Three Employee Perks You Should Be Using

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U.S. workers have never been good at taking vacations, one of the best “perks” of working, if you can call a few days off during a year a perk rather than a right (the article discusses how little vacation days we get compared to Europeans but how it’s self-inflicted). When the economy tanked, many workers took even less time off for fear of losing their jobs. It’s a normal reaction, if there need to be cuts, it’s better to fire someone who is less productive and folks on vacation aren’t very productive (since they’re not at work); though I suspect few employers think that way.

That being said, while we may not be taking as many vacations days, there are still many employee perks that can be safely taken advantage of without fear of losing your job. These different perks may not be available to everyone but they’re available to most, depending on the size of your employer, and should be given serious consideration if you aren’t taking advantage of them.

401(k) Plan

If your employer offers a 401(k) plan with a contribution match and you aren’t contributing, you’re leaving money on the table. At my first job, my employer would match 100% of your contribution up to 2% of your salary and then 50% on the next 2%. So if you contributed 4% of your salary towards your 401(k), the company would kick in 3%. That’s a 3% raise, which is about what we got each year, right off the bat. Not only do you get free money, which would vested immediately in that plan (not as common), but you also get tax benefits for contributing to your 401(k). 401(k) contributions are tax deductible and since they usually come out of your paycheck, you get the benefit almost immediately.

Education Reimbursement

I have an MBA that was almost entirely paid for by my first two employers. I started the program at my first job, which paid for any class I took towards a higher degree as long as I got a B or higher, and completed it at my second, which had the same reimbursement program but I had to pay some back if I left before a year and a half. I forget how much classes were at Johns Hopkins, where I got an MBA, but it was easily several thousand dollars a year in benefits that I wouldn’t have received if I didn’t start taking classes. Unlike the 401(k), this one costs a lot of your time.

Preventative Healthcare

If you get health insurance through your employer, one of the most overlooked perks are the regular routine visits you get. With dental insurance, you can visit your dentist for routine cleanings. I go twice a year and while no one really enjoys the dentist, going that often (all covered by insurance) make each visit faster and less painful. With medical coverage, you can probably get an annual exam and other preventative procedures done for free or a small co-pay depending on your age. Regular routine visits can ensure any health issues can be identified and remedied early.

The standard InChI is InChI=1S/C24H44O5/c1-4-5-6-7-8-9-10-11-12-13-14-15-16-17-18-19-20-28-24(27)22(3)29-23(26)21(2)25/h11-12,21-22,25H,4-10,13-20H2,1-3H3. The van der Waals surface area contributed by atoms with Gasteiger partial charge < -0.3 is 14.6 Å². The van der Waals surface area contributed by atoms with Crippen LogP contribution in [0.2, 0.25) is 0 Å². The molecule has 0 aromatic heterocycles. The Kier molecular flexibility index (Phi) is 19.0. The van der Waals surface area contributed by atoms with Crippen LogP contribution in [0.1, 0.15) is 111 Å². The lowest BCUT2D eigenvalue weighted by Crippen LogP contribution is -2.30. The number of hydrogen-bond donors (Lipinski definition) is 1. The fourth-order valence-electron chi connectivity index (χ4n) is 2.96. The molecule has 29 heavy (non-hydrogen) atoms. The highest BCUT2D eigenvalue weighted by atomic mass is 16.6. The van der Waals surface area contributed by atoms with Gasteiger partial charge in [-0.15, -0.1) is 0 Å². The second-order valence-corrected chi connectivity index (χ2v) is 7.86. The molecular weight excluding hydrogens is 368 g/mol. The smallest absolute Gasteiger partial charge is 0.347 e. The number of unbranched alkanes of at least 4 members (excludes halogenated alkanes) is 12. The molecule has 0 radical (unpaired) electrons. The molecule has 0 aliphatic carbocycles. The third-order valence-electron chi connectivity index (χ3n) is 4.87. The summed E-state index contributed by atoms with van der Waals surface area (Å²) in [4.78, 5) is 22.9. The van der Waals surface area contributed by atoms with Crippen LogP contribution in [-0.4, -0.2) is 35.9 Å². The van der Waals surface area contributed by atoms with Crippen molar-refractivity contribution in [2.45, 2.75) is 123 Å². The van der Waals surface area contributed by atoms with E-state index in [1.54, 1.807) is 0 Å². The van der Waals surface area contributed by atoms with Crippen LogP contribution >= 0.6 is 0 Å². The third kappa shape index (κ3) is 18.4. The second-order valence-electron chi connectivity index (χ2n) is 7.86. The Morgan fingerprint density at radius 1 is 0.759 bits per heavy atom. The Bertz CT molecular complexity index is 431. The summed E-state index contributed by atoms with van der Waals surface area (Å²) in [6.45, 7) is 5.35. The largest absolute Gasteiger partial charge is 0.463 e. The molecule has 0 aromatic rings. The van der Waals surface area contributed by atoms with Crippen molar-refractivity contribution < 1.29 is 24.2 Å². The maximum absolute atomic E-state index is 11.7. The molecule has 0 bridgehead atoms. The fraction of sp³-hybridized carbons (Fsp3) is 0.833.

These are just three of many employee perks that are probably as under utilized as vacation time. Do you take full advantage of the perks of your employer? Is there a big perk I’m missing that you absolutely love?

{ 3 comments, please add your thoughts now! }

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3 Responses to “Three Employee Perks You Should Be Using”

  1. Robert says:

    Agree with all and not using them is like leaving money on the table.

    I did learn one thing early in my career/s to my detriment.

    Sign up the day you are eligible for any 401k or other retirement plan, even if you are going to only fund it with a very small amount. I did not when it was first offered as the fully vesting period was at 7 years and I was not planning on being there that long. A year later they changed it to 3 years. I left a significant amount of money on the table in that mistake.

  2. Courtney says:

    If you work for a large employer, check to see if there are corporate discounts. I get 20% off my cell phone bill every month.

    Both my and my husband’s employer reimburse us for gym memberships. That’s worth over $800 a year.

  3. Eddie says:

    Always talk to HR if you’re with a large employer. I’ve gotten periodic discounts on everything from movie tickets to hotels through my companies community ties.

    That positive aside, I have to cynically laugh at the “self inflicted” reduced vacation idea. I’ve never been told “no”, but the pressure is clearly on these days- lots of “are you sure you want to take that time off? We’ll have a big project running that week”, etc, etc.

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